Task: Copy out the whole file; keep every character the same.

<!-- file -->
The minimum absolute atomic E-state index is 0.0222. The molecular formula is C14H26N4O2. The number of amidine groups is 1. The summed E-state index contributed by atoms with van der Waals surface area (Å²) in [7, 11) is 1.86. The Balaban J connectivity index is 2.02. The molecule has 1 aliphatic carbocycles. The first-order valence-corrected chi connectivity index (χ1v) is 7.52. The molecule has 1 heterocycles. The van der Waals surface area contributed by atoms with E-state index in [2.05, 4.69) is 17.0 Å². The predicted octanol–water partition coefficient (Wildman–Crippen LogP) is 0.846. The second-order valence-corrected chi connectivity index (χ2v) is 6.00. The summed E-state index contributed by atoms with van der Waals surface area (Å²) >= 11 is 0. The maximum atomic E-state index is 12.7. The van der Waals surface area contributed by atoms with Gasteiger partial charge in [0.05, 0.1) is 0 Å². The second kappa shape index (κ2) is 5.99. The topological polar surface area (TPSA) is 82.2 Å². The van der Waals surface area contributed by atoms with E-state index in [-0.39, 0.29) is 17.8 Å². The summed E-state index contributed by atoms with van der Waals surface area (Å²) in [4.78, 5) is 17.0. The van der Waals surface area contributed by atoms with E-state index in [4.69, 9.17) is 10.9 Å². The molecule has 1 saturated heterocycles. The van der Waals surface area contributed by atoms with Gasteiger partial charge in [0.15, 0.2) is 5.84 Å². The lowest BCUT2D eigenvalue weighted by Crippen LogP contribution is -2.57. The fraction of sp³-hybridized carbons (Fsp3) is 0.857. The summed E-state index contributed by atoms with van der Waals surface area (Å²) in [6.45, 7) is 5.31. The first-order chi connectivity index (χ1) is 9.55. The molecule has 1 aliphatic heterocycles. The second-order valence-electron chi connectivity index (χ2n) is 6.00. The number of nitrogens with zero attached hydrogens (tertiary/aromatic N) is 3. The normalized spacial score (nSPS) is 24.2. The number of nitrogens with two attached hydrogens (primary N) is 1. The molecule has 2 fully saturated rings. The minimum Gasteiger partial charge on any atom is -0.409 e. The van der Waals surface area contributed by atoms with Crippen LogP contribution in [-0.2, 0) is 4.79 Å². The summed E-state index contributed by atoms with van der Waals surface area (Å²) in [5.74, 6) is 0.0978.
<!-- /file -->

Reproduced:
The minimum absolute atomic E-state index is 0.0222. The molecular formula is C14H26N4O2. The number of amidine groups is 1. The summed E-state index contributed by atoms with van der Waals surface area (Å²) in [7, 11) is 1.86. The Balaban J connectivity index is 2.02. The molecule has 1 aliphatic carbocycles. The first-order valence-corrected chi connectivity index (χ1v) is 7.52. The molecule has 1 heterocycles. The van der Waals surface area contributed by atoms with E-state index in [2.05, 4.69) is 17.0 Å². The predicted octanol–water partition coefficient (Wildman–Crippen LogP) is 0.846. The second-order valence-corrected chi connectivity index (χ2v) is 6.00. The summed E-state index contributed by atoms with van der Waals surface area (Å²) >= 11 is 0. The maximum atomic E-state index is 12.7. The van der Waals surface area contributed by atoms with Gasteiger partial charge in [0.05, 0.1) is 0 Å². The second kappa shape index (κ2) is 5.99. The topological polar surface area (TPSA) is 82.2 Å². The van der Waals surface area contributed by atoms with E-state index in [-0.39, 0.29) is 17.8 Å². The summed E-state index contributed by atoms with van der Waals surface area (Å²) in [4.78, 5) is 17.0. The van der Waals surface area contributed by atoms with E-state index in [4.69, 9.17) is 10.9 Å². The molecule has 1 saturated heterocycles. The van der Waals surface area contributed by atoms with Gasteiger partial charge in [0.15, 0.2) is 5.84 Å². The lowest BCUT2D eigenvalue weighted by Crippen LogP contribution is -2.57. The fraction of sp³-hybridized carbons (Fsp3) is 0.857. The summed E-state index contributed by atoms with van der Waals surface area (Å²) in [6.45, 7) is 5.31. The first-order chi connectivity index (χ1) is 9.55. The molecule has 1 aliphatic heterocycles. The second-order valence-electron chi connectivity index (χ2n) is 6.00. The number of nitrogens with zero attached hydrogens (tertiary/aromatic N) is 3. The normalized spacial score (nSPS) is 24.2. The number of nitrogens with two attached hydrogens (primary N) is 1. The molecule has 2 fully saturated rings. The minimum Gasteiger partial charge on any atom is -0.409 e. The van der Waals surface area contributed by atoms with Crippen LogP contribution in [-0.2, 0) is 4.79 Å². The summed E-state index contributed by atoms with van der Waals surface area (Å²) in [5.74, 6) is 0.0978.